Perhaps the most extraordinary thing about Frank McCourt is that such a talented writer should have taken so long to give us this astonishing book. In it, he describes his childhood in the Irish town of Limerick during and after the second world war. The Irish section is the body of the book but it is sandwiched, as it were, in America, where Frank was born and where he returns as a young man at the end of the book. His father, Malachy, from the north of Ireland, had fled to America after being involved in the IRA; his mother, the eponymous Angela, was from Limerick but had also emigrated to the USA in the hope of remedying her poverty. Her shotgun marriage to the feckless Malachy was predictably a disaster from the start; Malachy was an incorrigible alcoholic who invariably drank away whatever wages he managed to scrape together and who finally abandoned the family altogether.
Almost the first thing the children saw when they arrived in Ireland was a cow; Frank's young brother had to ask his father what it was. On their return to Limerick the family lived in conditions of appalling poverty, whose description would not be out of place in an account of a childhood in a New Delhi slum, with the difference that New Delhi would at least be warm; Limerick was cold, damp, and unhealthy. Several of McCourt's younger brothers and sisters died, and the only surprise is that any of the children survived. Outside the family, numbers of his young contemporaries also died, usually of tuberculosis. The book thus contains plenty of tragedy, yet it would be wholly misleading to give the impression that it is a depressing read; quite the contrary. I found myself repeatedly laughing aloud as I read, such is the wit and humour with which McCourt describes his life. This is Irish writing at its very best. Some critics have compared McCourt to Joyce, but I was reminded more of Flann O'Brien, the author of At Swim Two Birds. However, McCourt is emphatically his own man, with his own individual voice that is quite unmistakable.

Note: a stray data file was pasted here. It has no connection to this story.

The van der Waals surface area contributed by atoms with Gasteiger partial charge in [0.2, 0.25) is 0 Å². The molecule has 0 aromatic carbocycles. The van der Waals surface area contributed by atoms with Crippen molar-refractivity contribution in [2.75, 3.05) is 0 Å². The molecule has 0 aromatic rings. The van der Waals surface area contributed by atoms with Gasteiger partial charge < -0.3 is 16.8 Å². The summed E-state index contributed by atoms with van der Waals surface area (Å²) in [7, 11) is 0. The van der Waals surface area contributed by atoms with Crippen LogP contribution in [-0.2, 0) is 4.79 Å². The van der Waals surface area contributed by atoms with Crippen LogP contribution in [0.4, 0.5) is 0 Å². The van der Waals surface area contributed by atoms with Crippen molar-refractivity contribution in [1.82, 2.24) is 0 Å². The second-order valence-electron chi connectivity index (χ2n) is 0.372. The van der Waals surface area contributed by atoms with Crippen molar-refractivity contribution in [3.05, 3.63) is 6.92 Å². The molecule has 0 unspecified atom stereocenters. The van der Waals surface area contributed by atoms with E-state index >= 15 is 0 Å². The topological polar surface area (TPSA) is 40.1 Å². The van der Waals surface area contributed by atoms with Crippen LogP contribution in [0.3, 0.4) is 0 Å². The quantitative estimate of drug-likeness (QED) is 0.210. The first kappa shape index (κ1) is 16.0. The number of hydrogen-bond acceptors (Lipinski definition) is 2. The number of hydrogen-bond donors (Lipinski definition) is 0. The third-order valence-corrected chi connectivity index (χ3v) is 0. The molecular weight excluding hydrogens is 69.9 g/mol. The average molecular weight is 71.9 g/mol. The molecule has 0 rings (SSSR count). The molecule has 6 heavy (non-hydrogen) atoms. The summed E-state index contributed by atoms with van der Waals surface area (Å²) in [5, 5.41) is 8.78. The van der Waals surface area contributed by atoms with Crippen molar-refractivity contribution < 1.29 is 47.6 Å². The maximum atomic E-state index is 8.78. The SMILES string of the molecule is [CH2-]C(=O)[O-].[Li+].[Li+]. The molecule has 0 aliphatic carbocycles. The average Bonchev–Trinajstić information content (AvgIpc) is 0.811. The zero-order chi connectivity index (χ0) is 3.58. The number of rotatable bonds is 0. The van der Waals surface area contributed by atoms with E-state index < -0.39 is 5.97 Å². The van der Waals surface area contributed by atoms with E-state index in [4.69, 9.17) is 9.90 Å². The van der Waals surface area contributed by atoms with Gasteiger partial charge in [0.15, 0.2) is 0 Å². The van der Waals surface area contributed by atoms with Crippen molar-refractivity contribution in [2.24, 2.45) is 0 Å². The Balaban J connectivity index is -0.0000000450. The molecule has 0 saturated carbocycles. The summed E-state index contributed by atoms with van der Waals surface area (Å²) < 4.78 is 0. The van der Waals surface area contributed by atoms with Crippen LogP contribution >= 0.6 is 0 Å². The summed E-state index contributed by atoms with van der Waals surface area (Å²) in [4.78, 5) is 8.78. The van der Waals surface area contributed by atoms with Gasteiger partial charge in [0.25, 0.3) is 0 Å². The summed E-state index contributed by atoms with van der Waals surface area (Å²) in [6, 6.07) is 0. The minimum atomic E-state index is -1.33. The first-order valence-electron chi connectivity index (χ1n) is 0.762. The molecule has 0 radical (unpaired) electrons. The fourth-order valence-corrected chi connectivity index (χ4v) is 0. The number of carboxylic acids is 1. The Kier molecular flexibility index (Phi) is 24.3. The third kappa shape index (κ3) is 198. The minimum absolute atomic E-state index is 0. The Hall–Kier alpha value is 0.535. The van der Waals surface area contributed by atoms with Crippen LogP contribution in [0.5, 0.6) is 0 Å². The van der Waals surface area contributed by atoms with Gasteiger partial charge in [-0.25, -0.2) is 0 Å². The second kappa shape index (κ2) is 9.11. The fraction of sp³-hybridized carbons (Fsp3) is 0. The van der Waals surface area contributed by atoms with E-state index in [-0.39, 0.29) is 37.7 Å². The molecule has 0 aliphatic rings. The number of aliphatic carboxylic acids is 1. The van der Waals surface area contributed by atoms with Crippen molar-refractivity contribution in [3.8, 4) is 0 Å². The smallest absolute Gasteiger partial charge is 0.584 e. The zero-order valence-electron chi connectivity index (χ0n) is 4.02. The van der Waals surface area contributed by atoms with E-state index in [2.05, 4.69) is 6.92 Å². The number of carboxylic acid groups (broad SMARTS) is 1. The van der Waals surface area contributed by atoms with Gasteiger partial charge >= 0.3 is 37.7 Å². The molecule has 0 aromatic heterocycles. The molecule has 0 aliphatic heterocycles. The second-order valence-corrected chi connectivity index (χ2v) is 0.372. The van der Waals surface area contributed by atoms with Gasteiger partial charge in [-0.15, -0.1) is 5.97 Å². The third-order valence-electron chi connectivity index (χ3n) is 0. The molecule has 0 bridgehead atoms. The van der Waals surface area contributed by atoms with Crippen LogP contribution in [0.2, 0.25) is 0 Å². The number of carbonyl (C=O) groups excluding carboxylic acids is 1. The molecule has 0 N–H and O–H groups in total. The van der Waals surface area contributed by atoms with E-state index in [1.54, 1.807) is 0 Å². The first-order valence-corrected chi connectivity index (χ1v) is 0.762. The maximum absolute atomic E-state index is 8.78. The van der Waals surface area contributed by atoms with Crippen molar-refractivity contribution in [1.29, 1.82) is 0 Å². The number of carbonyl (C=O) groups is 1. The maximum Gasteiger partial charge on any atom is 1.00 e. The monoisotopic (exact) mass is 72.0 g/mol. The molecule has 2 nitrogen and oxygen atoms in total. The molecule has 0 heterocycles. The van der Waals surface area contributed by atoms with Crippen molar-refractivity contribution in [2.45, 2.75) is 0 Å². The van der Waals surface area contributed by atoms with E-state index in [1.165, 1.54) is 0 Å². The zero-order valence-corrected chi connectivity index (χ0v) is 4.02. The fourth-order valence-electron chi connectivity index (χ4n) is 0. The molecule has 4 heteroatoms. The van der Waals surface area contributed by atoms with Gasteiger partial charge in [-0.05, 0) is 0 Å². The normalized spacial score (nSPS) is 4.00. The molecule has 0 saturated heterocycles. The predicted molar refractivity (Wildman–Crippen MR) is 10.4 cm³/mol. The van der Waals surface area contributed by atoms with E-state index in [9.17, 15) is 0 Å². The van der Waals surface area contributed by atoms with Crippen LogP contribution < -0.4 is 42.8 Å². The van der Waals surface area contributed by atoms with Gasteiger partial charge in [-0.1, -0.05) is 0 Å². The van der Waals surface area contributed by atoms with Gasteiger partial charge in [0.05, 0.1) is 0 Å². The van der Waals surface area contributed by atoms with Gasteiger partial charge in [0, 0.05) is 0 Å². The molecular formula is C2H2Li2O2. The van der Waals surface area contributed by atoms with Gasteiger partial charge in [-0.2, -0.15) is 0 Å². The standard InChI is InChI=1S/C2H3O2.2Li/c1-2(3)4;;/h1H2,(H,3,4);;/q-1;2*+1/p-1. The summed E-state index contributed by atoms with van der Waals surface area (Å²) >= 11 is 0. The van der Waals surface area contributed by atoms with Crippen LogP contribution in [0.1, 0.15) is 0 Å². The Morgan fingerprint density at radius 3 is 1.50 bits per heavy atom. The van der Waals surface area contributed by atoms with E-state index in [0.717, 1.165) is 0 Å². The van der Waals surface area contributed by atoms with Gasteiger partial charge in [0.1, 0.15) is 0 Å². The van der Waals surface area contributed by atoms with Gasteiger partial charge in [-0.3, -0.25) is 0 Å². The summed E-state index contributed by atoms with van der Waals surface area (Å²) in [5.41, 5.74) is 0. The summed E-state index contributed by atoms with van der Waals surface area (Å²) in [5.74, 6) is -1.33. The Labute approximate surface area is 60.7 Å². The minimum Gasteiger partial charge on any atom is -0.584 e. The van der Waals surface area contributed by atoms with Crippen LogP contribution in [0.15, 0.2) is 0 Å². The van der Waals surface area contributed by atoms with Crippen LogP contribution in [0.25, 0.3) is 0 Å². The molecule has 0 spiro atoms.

Brilliant set pieces recur frequently throughout the book. Perhaps my favourite is an episode that occurs when he is working for a firm that distributes magazines and newspapers to newsagents. One day a government edict is issued telling the firm to go round all the newsagents and tear out a certain page from a British magazine that they have already distributed. All the staff rush round Limerick doing this, to the intense fury of the newsagents. It turns out that the offending page is about birth control, and the paper boys realize that they can sell the torn-out pages and make a fat profit. McCourt's share of this bonanza helps to finance his subsequent return to America.
For me, McCourt's writing was particularly evocative, for I caught the tail end of McCourt's Ireland as a medical student in Dublin in the 1950s. That Ireland—desperately poor, drink-sodden, priest-ridden—has now vanished into history, replaced by a new, secular, and enormously prosperous society. Nothing to regret there, and it would be sentimental and patronizing to pretend otherwise. And yet the dominant note that emerges from McCourt's account is the constant seeking to maintain human values and a vestige of human dignity in the face of nearly insurmountable adversity.
McCourt continues his story in the sequel to this book, called 'Tis.